The seventh and final book of the monumental R?m?ya?a of V?lm?ki, the Uttarak???a, brings the epic saga to a close with an account of the dramatic events of King R?ma's millennia-long reign. It opens with a colorful history of the demonic race of the r?k?asas and the violent career of R?ma's villainous foe R?va?a, and later recounts R?ma's grateful discharge of his allies in the great war at Lank? as well as his romantic reunion with his wife S?t?. But dark clouds gather as R?ma, confronted by scandal over S?t?'s time in captivity under the lustful R?va?a, makes the agonizing decision to banish his beloved wife, now pregnant. As R?ma continues as king, marvelous tales and events unfurl, illustrating the benefits of righteous rule and the perils that await monarchs who fail to address the needs of their subjects.
The Uttarak???a has long served as a point of social and religious controversy largely for its accounts of the banishment of S?t?, as well as of R?ma's killing of a low-caste ascetic. The translators' introduction provides a full discussion of these issues and the complex reception history of the Uttarak???a. This translation of the critical edition also includes exhaustive notes and a comprehensive bibliography.
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Robert P. Goldman is the William and Catherine Magistretti Distinguished Professor of Sanskrit and Indian studies at the University of California, Berkeley, and general editor of the R?m?ya?a Translation Project. Sally J. Sutherland Goldman is senior lecturer in Sanskrit at the University of California, Berkeley, and associate editor of the R?m?ya?a Translation Project.Review:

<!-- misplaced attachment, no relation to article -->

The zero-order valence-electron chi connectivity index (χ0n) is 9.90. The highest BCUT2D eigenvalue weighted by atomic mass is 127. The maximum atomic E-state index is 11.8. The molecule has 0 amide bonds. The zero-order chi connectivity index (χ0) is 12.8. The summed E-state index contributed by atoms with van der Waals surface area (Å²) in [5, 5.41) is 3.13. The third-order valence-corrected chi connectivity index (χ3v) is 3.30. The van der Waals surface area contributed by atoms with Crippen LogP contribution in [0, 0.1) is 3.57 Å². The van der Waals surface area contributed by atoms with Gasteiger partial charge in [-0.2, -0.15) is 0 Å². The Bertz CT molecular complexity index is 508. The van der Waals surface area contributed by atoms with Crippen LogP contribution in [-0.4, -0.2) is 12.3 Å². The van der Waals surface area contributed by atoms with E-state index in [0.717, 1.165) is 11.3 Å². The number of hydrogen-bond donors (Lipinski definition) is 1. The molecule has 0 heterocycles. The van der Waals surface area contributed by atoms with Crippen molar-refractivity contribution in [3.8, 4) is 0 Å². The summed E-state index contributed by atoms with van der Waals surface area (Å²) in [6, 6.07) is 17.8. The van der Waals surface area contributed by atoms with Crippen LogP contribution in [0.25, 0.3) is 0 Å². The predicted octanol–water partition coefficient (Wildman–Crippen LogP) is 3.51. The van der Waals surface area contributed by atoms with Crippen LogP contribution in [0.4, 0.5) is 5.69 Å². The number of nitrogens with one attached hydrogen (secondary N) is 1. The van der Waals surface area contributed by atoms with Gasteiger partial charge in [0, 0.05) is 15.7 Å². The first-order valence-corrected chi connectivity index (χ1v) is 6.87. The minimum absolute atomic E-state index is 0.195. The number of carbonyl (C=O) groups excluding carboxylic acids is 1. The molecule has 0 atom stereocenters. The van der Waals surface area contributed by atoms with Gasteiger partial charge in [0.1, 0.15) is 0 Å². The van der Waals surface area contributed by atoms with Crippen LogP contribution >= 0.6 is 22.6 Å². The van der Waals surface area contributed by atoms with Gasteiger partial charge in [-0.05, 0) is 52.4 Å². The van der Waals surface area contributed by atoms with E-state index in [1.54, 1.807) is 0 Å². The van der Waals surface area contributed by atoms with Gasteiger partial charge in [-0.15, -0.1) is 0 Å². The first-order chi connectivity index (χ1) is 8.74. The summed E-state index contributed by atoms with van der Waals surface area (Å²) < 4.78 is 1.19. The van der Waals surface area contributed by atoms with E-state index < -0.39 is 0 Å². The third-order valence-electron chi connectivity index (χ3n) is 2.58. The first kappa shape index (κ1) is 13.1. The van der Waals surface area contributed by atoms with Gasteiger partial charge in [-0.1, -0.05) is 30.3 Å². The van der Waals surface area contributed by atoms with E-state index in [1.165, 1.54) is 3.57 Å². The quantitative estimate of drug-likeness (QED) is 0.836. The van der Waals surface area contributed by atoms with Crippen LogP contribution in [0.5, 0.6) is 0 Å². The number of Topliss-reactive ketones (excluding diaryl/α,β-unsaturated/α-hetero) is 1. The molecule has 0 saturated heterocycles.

Winner of the 2017 World Sanskrit Award, Indian Council for Cultural Relations
"An 118-page scholarly introduction and 1,161 octavo pages of back-matter annotations, bibliography, glossary, and index support, but don't intrude upon, the body of the text. The introduction takes up matters of meaning, theme and character, style and structure, commentary and translation. There's even a discussion of Yuddhakdikanda's cinematic qualities. The extensive annotation considers variant passages. It clarifies such details as the identity of beings, weapons, and creatures that retain then Sanskrit names in the translation."--Laurance Wieder, Books & Culture
"[I]t is safe to say that this volume will stand for a very long time as the epitome of studies on the Yuddhakanda, indeed of the Ramayana itself."--Frederick M. Smith, Religious Studies Review
"The translation admirably succeeds in pursuing its 'twin goals of accuracy and readability.' . . . The volume opens up the epic battle book to new readers and gives them the closest thing they could get to what the original taste and texture of the text must have been, without making it inaccessible. To my mind, this is a remarkable achievement. Specialists will find in the annotations an endless mine of valuable information that will quickly become the foundation of any further research on the Yuddhakanda, and the rich and extremely useful index will facilitate access to this book. . . . A person's education cannot be complete until he or she reads how Rama kills Ravana, as vividly told in this volume."--Yigal Bronner, European Legacy
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